If accounts are true, what the police did to Michael Brown is appalling and inexcusable, and sadly not the first. This is in the immediate wake of the strangulation of Eric Garner by an off duty police officer. And also the “Not Guilty” verdict of George Zimmerman. And the Marissa Alexander case. And the disgusting displays of xenophobia at our country’s border. And the Supreme Court declaring that racism no longer exists in this country to strike down the Voting Rights Act and within days, states putting Voter I.D. laws in place aimed at disenfranchising minority groups. (The reality of Voter fraud vs number of people who now can’t vote.)
Can you imagine how enraging that must be? To have the government say that your experiences and concerns are not valid, and then to immediately turn around and start down the path of your worst fears?
I am part of the white majority, so I can’t knowledgeably speak of the depth and pervasiveness of racism in this country. To be honest, on this one I feel like I am stumbling around, mostly blind. But it seems pretty damn plain to me it exists. I have to say that living so long in L.A., I got used to an amount of ethnic equality and intermingling. It wasn’t utopia by any means, but people worked together, went to school together and mixed socially with more ease than, say, the South where I am now.
(And moving to the more socially segregated South, where I was asked “Do you have a problem with racial jokes?” as part of a job interview, was a shock.)
But even in Los Angeles, I don’t think I and many WASP types really get the different American cultural experiences of the minorities in our society and how that effects their world view. While there, I was speaking with a friend of mine who was black about my trip to NYC and how seeing the Statue of Liberty was one of the greatest moments of heart-swelling patriotism in my life. To me, “Give me your tired, your poor, your huddled masses yearning to be free” was the essence of what the U.S.A. was about.
There was quiet moment.
“Well, my people had a different experience of coming to this country.” And she told me of the slave markets that you can still go and see in South Carolina. She wasn’t being angry, uptight or oversensitive. She was just trying to make me understand that the Ellis Island experience was not the universal one for people who came to this country, that she had a slightly different cultural context.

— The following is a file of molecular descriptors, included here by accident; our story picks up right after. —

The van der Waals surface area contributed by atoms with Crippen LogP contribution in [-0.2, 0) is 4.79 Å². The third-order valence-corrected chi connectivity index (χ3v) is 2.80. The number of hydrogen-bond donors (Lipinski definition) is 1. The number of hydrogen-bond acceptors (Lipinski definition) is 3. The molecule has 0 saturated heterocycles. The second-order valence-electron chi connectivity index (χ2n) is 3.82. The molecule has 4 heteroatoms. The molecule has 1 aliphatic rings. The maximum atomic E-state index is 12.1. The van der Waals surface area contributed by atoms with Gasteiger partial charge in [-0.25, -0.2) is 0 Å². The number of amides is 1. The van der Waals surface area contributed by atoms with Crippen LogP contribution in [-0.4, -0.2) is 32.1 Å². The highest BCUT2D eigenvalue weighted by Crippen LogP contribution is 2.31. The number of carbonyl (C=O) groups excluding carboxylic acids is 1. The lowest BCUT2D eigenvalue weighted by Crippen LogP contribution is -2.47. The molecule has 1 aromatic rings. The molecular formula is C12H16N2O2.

I’m not saying that we need to overcompensate with guilt, or maybe we do. That is a worthy topic of discussion as America has a lot of AmerIndian (which considering their conditions now is an imperative discussion as well), African American, Asian American, Latino American etc. historical blood on its hands. But at the very least we need to be aware that people in American subcultures have different perceptions and different experiences. We do not need to single them out. They are still American, part of our rich cultural fabric, but we need understand that the threads of their experiences are slightly different.
There is racism in our society. Some police departments, certainly some officers, do racially profile and have acted with unwarranted violence. Our justice system is often too ready to convict members of a minority group and sentence them unjustly. Even the highest court in the land is directly damaging their essential rights as Americans.
The economic situation in many of these cities, the pressure on the Middle Class and the number of people now slipping below it, the growing difficulties hauling oneself above the poverty line, has to have an effect as well.
There are legitimate reasons for these people’s anger that need to be addressed in a systemic way.
However, rioting is not only illegal, it’s stupid. It does nothing but damage property, invite injury and makes racists’ arguments for them. It solves nothing, but reinforces the other side. On that score, the African American community has to do better.
We all have to do better.